IMG_2392_edited_smallBy Henry Adam Svec

“If I had a hammer, I’d hammer in the morning / I’d hammer in the evening, all over this land,” sang the late, great Pete Seeger. Notice he did not say that if he had a hammer he’d submit it to peer review or place it in his tenure and promotions file. He’d hammer it. All over the land! Of course, while on the blacklist in the 1950s, a good stretch of Seeger’s land was made up of college campuses across the United States (Seeger was a nomadic pragmatist: he had a message to spread and, as far as audiences went, he would take what he could get). Still, Seeger’s signal would not be bent or broken or, least of all, subjected to any sort of bureaucratic metrics.

It is funny that I only came to fully appreciate Seeger’s commitment to communication (just one of the legacies of the folk revival in general) after working with the Czech computer scientist and programmer Mirek Plíhal, who is not even a fan of American protest music but who nonetheless embodies its ethics. I met Mirek in Dawson City, Yukon, where the two of us were artists-in-residence together at the Klondike Institute of Art & Culture in the spring of 2013. Mirek was there to work on an app about Newfoundland, and I was there to work on a collection of Klondike attempted murder ballads, but we ended up collaborating instead on a project called Artificially Intelligent Folk Songs of Canada (see www.folksingularity.com). Basically we built a computer that can access the totality of the history of Canadian folk music and generate new yet hyper-legitimate compositions from the source data. It was a strange, beautiful brew: humanism meets science, art meets technology, East meets West, etc.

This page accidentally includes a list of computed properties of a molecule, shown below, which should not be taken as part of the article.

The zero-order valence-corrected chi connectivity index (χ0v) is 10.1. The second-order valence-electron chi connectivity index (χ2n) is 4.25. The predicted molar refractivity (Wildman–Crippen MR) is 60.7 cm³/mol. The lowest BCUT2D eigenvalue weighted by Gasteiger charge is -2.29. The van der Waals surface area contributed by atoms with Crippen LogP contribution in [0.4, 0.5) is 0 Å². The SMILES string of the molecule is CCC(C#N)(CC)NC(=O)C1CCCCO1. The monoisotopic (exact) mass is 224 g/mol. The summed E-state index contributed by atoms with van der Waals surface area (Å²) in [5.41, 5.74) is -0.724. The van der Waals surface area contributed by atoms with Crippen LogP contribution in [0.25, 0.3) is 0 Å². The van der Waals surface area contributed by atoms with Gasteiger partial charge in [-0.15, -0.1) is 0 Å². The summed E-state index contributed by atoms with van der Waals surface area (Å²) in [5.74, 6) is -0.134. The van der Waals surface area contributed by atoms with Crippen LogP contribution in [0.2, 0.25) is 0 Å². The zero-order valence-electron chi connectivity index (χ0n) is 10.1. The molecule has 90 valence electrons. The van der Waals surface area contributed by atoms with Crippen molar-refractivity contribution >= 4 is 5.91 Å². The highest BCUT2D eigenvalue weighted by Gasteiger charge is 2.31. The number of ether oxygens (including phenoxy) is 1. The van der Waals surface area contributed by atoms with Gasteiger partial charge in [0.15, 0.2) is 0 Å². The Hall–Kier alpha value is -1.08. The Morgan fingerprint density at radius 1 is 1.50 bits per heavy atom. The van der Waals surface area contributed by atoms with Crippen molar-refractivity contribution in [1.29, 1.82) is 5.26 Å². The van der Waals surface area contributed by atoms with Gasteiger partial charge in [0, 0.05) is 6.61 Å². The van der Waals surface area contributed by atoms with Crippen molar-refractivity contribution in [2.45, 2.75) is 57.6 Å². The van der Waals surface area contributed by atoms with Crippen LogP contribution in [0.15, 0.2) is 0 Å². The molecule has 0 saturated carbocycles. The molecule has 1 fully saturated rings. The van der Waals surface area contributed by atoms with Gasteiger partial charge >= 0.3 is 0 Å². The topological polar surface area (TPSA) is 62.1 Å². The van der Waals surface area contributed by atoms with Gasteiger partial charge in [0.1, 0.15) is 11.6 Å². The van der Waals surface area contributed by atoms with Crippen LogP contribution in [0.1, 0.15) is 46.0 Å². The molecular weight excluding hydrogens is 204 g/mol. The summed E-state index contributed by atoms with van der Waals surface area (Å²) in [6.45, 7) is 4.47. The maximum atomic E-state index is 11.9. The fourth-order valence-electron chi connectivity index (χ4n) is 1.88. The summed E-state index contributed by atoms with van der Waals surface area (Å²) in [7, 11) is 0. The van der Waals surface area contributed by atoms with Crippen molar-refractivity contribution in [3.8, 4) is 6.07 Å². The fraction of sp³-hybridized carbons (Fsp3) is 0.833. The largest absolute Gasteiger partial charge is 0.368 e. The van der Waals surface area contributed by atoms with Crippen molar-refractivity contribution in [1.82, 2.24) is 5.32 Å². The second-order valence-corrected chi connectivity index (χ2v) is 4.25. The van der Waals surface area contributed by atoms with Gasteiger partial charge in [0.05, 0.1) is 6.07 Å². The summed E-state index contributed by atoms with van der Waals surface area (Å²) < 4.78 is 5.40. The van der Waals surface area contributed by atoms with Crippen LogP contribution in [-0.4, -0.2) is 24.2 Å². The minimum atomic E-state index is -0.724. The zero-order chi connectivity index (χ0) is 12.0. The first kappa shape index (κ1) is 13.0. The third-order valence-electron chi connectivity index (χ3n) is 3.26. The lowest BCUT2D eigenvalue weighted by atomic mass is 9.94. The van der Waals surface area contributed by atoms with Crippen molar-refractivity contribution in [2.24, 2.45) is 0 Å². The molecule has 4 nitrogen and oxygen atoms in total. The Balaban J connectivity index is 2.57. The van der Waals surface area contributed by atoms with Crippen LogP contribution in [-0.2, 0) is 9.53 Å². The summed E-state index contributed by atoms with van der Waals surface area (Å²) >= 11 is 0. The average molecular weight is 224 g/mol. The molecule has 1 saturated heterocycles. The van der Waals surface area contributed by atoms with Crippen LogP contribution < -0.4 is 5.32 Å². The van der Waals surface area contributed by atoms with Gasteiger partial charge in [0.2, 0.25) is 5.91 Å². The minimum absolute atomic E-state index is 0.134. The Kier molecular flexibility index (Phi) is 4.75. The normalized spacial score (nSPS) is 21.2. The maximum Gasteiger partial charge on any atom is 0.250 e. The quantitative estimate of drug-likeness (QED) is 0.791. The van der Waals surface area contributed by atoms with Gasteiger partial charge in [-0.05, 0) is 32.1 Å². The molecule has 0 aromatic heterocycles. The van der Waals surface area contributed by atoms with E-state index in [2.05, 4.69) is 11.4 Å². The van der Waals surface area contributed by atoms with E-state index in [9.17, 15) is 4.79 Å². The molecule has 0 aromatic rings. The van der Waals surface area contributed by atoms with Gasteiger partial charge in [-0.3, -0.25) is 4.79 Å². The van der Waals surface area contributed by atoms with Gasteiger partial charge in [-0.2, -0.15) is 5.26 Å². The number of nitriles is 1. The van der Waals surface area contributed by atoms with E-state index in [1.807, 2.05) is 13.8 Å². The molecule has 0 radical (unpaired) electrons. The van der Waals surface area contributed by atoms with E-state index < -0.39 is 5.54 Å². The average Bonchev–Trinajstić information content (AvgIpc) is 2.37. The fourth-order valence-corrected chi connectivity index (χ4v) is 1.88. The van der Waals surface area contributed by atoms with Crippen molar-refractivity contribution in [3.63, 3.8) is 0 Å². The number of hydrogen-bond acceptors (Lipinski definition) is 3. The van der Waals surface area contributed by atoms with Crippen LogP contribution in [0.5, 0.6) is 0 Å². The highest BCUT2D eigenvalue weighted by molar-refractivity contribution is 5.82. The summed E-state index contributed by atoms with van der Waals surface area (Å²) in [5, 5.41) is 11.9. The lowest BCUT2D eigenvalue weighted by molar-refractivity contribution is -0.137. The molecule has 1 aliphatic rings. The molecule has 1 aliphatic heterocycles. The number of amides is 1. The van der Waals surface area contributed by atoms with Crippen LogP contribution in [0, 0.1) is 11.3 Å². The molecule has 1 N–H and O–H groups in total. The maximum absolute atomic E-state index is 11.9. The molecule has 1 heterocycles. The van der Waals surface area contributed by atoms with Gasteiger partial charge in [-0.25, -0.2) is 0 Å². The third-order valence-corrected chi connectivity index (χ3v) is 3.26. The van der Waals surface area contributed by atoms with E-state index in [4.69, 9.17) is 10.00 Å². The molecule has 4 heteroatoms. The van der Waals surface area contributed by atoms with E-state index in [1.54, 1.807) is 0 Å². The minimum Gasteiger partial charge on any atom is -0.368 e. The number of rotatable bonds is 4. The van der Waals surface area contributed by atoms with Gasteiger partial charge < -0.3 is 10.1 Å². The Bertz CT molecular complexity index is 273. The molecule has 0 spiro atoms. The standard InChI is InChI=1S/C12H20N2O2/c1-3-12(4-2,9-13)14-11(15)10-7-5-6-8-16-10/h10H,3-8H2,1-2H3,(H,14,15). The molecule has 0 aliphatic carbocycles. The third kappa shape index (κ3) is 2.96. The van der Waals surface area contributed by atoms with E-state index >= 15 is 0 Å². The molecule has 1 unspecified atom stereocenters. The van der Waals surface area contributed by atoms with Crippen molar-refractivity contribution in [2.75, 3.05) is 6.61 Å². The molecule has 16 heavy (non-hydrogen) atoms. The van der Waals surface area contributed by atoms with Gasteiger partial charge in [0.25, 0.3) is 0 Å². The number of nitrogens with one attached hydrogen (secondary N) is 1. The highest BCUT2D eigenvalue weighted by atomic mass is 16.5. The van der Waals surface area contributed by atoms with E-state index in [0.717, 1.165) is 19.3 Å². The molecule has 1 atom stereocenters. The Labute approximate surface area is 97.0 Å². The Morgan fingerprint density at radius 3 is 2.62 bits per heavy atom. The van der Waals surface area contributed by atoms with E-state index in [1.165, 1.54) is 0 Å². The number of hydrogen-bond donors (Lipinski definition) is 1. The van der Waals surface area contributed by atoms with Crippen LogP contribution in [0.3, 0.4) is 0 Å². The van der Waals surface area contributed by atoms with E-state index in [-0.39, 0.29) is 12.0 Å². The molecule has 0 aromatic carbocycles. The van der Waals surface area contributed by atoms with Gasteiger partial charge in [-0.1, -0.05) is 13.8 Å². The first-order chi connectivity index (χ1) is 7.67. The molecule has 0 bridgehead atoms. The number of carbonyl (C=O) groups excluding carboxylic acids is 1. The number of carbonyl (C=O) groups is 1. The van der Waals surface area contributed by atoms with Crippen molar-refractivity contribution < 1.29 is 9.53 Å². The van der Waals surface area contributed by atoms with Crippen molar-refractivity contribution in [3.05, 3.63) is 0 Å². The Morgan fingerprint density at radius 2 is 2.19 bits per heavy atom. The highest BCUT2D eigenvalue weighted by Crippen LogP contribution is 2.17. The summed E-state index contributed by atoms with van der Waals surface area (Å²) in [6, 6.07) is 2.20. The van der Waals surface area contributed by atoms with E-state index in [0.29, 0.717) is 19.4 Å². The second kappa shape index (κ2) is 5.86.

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Lisa Visser, Untitled: By Grand Central Station Station I Sat Down And Wept, 2010. Image source: http://www.ocadu.ca/dev/student_gallery_old/past_exhibitions/hybrid.htm

Lisa Visser, Untitled: By Grand Central Station Station I Sat Down And Wept, 2010. Image source: http://www.ocadu.ca/dev/student_gallery_old/past_exhibitions/hybrid.htm